Caravaggio’s fame and his unique style of unprepared painting — he painted directly on the canvas, without doing preparatory studies –, attracted some imitators. Caravaggio hated them. He even circulated offensive verses, in which he ridiculed Giovanni Baglione as a plagiarist. Baglione, who would later become his first biographer, sued him for libel in 1606, offering Caravaggio an opportunity, not realized, to record for posterity the principles of his theory of art.
The reader can imagine the historical importance of such a well-conducted and recorded court case. The State Archives in Rome contains the most vivid history of that artistic period, without which it would not be possible to understand the motivations, alliances, and relationships that spawned some of humanity’s greatest works of art.
Caravaggio wrote nothing, neither about himself nor about art. But, in judgment, he gave immortal statements like the following: “being a man of value is to deeply understand painting, as I do, is to be able to reproduce reality, the natural (…) I leave the arrogance of empty words to others, I let my works speak for me”.
Caravaggio invented the humanization of art, reproducing saints and biblical characters in the most brutal nudity of their most sincere and true humanity. And this was unheard of and scandalous until then.
And it is at this point that we are able to realize the immense diplomatic impact of Caravaggio’s work. It was the period of the Protestant Reformation, a time when the West had been fragmented with the wars of religion, which broke out, among other reasons, because the Catholic Church had alienated itself from the daily lives of common people.
In reaction to the Protestant revolts, the Church launched the Counter-Reformation, a movement of rebirth and restructuring, which aimed to bring Rome closer to the human experience as we lived in this world. The clash turned into a veritable culture war, in which no one understood and represented the Counter-Reformation worldview better than Caravaggio.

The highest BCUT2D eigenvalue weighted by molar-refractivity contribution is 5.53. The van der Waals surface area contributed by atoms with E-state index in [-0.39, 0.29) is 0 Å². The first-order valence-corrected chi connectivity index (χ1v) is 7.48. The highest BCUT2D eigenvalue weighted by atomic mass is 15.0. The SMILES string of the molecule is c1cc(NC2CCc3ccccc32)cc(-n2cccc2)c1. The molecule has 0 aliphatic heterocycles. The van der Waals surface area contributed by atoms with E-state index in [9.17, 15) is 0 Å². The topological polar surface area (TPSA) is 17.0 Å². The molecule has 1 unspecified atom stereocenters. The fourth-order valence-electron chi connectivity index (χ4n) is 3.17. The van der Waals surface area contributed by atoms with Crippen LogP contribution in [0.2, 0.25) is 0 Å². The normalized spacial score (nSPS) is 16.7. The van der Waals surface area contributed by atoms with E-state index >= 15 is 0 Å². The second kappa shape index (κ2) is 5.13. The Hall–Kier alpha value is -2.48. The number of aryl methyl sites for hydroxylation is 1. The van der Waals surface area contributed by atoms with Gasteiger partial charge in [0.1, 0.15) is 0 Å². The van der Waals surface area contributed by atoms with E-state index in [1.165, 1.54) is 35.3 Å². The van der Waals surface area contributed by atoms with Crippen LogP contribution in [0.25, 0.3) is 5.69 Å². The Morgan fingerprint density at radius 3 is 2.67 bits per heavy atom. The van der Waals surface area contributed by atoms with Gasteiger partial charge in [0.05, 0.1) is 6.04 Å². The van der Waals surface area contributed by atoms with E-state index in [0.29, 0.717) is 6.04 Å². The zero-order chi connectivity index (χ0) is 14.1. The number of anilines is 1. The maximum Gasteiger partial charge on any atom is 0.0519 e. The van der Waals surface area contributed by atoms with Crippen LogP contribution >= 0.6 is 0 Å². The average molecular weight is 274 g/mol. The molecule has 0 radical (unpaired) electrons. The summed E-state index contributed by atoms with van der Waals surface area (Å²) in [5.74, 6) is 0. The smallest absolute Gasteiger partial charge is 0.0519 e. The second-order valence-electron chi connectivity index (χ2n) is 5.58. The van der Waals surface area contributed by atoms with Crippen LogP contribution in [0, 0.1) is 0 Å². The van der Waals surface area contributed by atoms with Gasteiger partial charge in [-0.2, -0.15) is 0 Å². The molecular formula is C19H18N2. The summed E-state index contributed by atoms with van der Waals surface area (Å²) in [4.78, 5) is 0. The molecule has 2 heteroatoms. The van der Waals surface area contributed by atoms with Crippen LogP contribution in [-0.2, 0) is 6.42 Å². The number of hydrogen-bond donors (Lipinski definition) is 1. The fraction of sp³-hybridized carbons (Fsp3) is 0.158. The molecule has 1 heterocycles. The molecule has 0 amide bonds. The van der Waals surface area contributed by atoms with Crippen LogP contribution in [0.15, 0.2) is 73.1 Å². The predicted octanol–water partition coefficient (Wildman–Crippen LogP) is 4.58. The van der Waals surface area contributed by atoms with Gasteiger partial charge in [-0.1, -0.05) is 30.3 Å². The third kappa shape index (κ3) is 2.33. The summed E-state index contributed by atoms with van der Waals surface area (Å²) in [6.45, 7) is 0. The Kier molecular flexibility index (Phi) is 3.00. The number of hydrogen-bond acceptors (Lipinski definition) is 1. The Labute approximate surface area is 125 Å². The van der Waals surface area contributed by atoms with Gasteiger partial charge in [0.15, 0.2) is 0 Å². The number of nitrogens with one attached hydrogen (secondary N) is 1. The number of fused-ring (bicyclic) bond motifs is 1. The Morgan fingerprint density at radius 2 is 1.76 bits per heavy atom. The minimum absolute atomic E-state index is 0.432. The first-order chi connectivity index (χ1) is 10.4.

In his work, the saints are portrayed in the fragility of their most human aspect, creating such a strong identification with the viewer that many, at the time, could not even look at their canvases. Caravaggio was the absolute genius of Counter-Reformation cultural diplomacy.
There is an extra point, which connects Caravaggio to the legal world in an ever-current theme. Due to gambling debt, on May 28, 1606, Caravaggio involved himself in a duel with Ranuccio Tommassoni, which ended in his death. The episode forced Caravaggio to flee to Malta and then to Sicily, where he was commissioned to make many other masterpieces.
The case went to trial, and Caravaggio was sentenced in absentia to the death penalty, which in his case would have been by decapitation. Caravaggio, then, in search of mercy, paints the masterpiece “David with the Head of Goliath”, in which the biblical hero is portrayed with a look of mercy at the extracted head of the giant, which is, in reality, an autoportrait of Caravaggio with the mark of the damned on his forehead. The work is perhaps the greatest manifesto in art history against the death penalty. For Caravaggio, death is not a punishment, but a release.
The 450th anniversary of Caravaggio’s birth, finally, invites us to reflect on the intricate relationships between art, law, and diplomacy.
Caravaggio’s work was so intense that it was removed from the general public for three centuries, having only been rehabilitated in the 20th century, from the moment when Picasso, when painting the “Guernica”, declared that he wanted to be able to portray the horse throughout. its animality, as Caravaggio had done in the “Conversion of São Paulo”.